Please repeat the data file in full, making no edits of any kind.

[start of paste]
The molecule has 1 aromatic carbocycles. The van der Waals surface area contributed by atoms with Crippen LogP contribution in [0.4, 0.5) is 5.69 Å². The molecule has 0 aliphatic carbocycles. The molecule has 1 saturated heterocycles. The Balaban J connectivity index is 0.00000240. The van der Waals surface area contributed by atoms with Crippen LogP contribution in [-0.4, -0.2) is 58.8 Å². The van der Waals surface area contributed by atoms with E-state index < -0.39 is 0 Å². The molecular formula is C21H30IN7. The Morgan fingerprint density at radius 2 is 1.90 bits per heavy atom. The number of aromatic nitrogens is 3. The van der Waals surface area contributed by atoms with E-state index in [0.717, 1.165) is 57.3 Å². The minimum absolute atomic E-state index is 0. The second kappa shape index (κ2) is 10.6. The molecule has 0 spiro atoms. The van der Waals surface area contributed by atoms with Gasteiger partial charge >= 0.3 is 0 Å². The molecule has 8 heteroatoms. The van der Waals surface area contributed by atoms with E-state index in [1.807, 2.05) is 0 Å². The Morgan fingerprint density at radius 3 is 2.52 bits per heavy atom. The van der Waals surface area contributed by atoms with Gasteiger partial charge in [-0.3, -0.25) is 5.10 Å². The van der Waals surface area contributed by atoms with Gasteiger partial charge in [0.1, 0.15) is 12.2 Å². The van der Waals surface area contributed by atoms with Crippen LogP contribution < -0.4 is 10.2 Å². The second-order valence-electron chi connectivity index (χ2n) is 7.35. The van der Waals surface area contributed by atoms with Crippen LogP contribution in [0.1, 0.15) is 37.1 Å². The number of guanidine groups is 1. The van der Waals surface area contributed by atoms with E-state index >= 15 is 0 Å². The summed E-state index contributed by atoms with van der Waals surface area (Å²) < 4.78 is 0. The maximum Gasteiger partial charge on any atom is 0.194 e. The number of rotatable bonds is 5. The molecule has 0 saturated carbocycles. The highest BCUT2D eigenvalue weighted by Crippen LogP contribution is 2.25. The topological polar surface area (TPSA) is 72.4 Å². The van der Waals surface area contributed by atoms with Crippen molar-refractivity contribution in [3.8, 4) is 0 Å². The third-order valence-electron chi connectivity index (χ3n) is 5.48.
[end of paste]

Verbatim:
The molecule has 1 aromatic carbocycles. The van der Waals surface area contributed by atoms with Crippen LogP contribution in [0.4, 0.5) is 5.69 Å². The molecule has 0 aliphatic carbocycles. The molecule has 1 saturated heterocycles. The Balaban J connectivity index is 0.00000240. The van der Waals surface area contributed by atoms with Crippen LogP contribution in [-0.4, -0.2) is 58.8 Å². The van der Waals surface area contributed by atoms with E-state index < -0.39 is 0 Å². The molecular formula is C21H30IN7. The Morgan fingerprint density at radius 2 is 1.90 bits per heavy atom. The number of aromatic nitrogens is 3. The van der Waals surface area contributed by atoms with E-state index in [0.717, 1.165) is 57.3 Å². The minimum absolute atomic E-state index is 0. The second kappa shape index (κ2) is 10.6. The molecule has 0 spiro atoms. The van der Waals surface area contributed by atoms with Gasteiger partial charge >= 0.3 is 0 Å². The molecule has 8 heteroatoms. The van der Waals surface area contributed by atoms with E-state index in [1.807, 2.05) is 0 Å². The Morgan fingerprint density at radius 3 is 2.52 bits per heavy atom. The van der Waals surface area contributed by atoms with Gasteiger partial charge in [-0.3, -0.25) is 5.10 Å². The van der Waals surface area contributed by atoms with Gasteiger partial charge in [0.1, 0.15) is 12.2 Å². The van der Waals surface area contributed by atoms with Crippen LogP contribution < -0.4 is 10.2 Å². The second-order valence-electron chi connectivity index (χ2n) is 7.35. The van der Waals surface area contributed by atoms with Crippen LogP contribution in [0.1, 0.15) is 37.1 Å². The number of guanidine groups is 1. The van der Waals surface area contributed by atoms with E-state index >= 15 is 0 Å². The summed E-state index contributed by atoms with van der Waals surface area (Å²) < 4.78 is 0. The maximum Gasteiger partial charge on any atom is 0.194 e. The number of rotatable bonds is 5. The molecule has 0 saturated carbocycles. The highest BCUT2D eigenvalue weighted by Crippen LogP contribution is 2.25. The topological polar surface area (TPSA) is 72.4 Å². The van der Waals surface area contributed by atoms with Crippen molar-refractivity contribution in [3.8, 4) is 0 Å². The third-order valence-electron chi connectivity index (χ3n) is 5.48.